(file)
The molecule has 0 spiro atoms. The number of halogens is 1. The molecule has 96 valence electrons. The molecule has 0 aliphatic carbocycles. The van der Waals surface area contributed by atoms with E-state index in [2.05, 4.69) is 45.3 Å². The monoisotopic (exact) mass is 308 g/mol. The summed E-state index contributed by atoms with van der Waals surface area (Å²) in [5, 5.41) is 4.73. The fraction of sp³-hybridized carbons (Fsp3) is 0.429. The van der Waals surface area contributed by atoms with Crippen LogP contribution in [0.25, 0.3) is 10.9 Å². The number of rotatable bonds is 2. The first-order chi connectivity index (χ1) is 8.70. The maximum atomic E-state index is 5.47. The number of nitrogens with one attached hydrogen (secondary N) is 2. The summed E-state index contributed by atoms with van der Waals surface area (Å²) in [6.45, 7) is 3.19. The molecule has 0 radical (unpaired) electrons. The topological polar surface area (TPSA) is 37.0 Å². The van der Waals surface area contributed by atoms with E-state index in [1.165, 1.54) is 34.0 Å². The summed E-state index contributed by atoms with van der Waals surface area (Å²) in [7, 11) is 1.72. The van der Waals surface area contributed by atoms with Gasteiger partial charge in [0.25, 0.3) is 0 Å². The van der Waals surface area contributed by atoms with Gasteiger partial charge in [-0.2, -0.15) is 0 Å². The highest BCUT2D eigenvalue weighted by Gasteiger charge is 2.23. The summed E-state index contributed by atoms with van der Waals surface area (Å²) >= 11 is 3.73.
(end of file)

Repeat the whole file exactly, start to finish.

The molecule has 0 spiro atoms. The number of halogens is 1. The molecule has 96 valence electrons. The molecule has 0 aliphatic carbocycles. The van der Waals surface area contributed by atoms with E-state index in [2.05, 4.69) is 45.3 Å². The monoisotopic (exact) mass is 308 g/mol. The summed E-state index contributed by atoms with van der Waals surface area (Å²) in [5, 5.41) is 4.73. The fraction of sp³-hybridized carbons (Fsp3) is 0.429. The van der Waals surface area contributed by atoms with Crippen LogP contribution in [0.25, 0.3) is 10.9 Å². The number of rotatable bonds is 2. The first-order chi connectivity index (χ1) is 8.70. The maximum atomic E-state index is 5.47. The number of nitrogens with one attached hydrogen (secondary N) is 2. The summed E-state index contributed by atoms with van der Waals surface area (Å²) in [6.45, 7) is 3.19. The molecule has 0 radical (unpaired) electrons. The topological polar surface area (TPSA) is 37.0 Å². The van der Waals surface area contributed by atoms with E-state index in [1.165, 1.54) is 34.0 Å². The summed E-state index contributed by atoms with van der Waals surface area (Å²) in [7, 11) is 1.72. The van der Waals surface area contributed by atoms with Gasteiger partial charge in [0.25, 0.3) is 0 Å². The van der Waals surface area contributed by atoms with Gasteiger partial charge in [-0.2, -0.15) is 0 Å². The highest BCUT2D eigenvalue weighted by Gasteiger charge is 2.23. The summed E-state index contributed by atoms with van der Waals surface area (Å²) >= 11 is 3.73.